14. Either: Have 12 Different Bottles in the House at Once Or: Drink Up (If you are the average American and don't have more than a couple bottles of wine in your house at a time, go buy a mixed case.  You'll find it comes in handy when you have company or have the craving for a glass of wine.  But if you already have a cellar going, make it a point to drink some!)
  15. Go Crazy on a Wine Pairing for Dinner Some Night (Let me know if you want some help with this one!)
  16. Try an Older White
  17. Try a Type of Wine You Think You Don't Like (This one is great.  There are so many styles out there for each varietal, that there is likely one for you.  Hate Chardonnay? Try one that is unoaked.)
  18. Get a New Corkscrew
  19. Serve a Dessert Wine to Guests
  20. Shatter Your Price Limit
  21. Try wine from a different state. (If you can find something from somewhere other than CA, WA, OR  try that.  There is good wine being produced in nearly every state these days!)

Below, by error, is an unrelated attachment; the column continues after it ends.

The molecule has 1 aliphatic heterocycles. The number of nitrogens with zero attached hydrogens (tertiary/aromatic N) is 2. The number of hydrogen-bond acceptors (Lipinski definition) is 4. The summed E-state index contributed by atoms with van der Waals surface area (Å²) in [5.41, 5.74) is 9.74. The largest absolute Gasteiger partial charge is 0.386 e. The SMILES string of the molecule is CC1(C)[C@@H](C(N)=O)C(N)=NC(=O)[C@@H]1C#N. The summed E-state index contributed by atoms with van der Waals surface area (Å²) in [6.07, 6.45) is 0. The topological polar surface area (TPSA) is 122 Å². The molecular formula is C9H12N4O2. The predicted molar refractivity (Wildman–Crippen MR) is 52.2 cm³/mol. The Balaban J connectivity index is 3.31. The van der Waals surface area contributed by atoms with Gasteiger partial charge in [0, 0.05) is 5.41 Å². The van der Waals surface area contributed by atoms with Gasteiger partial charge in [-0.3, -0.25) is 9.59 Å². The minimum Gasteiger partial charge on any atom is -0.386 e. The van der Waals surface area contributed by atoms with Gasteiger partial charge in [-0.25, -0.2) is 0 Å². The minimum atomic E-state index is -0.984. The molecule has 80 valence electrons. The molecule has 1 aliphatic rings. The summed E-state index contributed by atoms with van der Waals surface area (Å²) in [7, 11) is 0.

22. Next time you are making a special meal, go to two good wine shops and ask them to match the main course with a wine in a certain price range. (Love this mini-'smackdown' challenge.)
  23. Take a wine trip. 
  24. Truly engage a sommelier at a fine restaurant. (I love when people would ask me questions and seem like they genuinely wanted to know more about wine, my job, etc. Often, I would give them a little taste of something different, if they were really cool.)
  25. Do a little research on a wine before or after you drink it.
  26. Go to a mass tasting.
  27. Take a bottle to a restaurant and pay their corkage fee.  (Grab that bottle you've been saving for a "special occasion" and take it with you to your favorite restaurant.  Be sure to offer the sommelier/server a taste - they'll really appreciate it, so long as there isn't a policy against it.)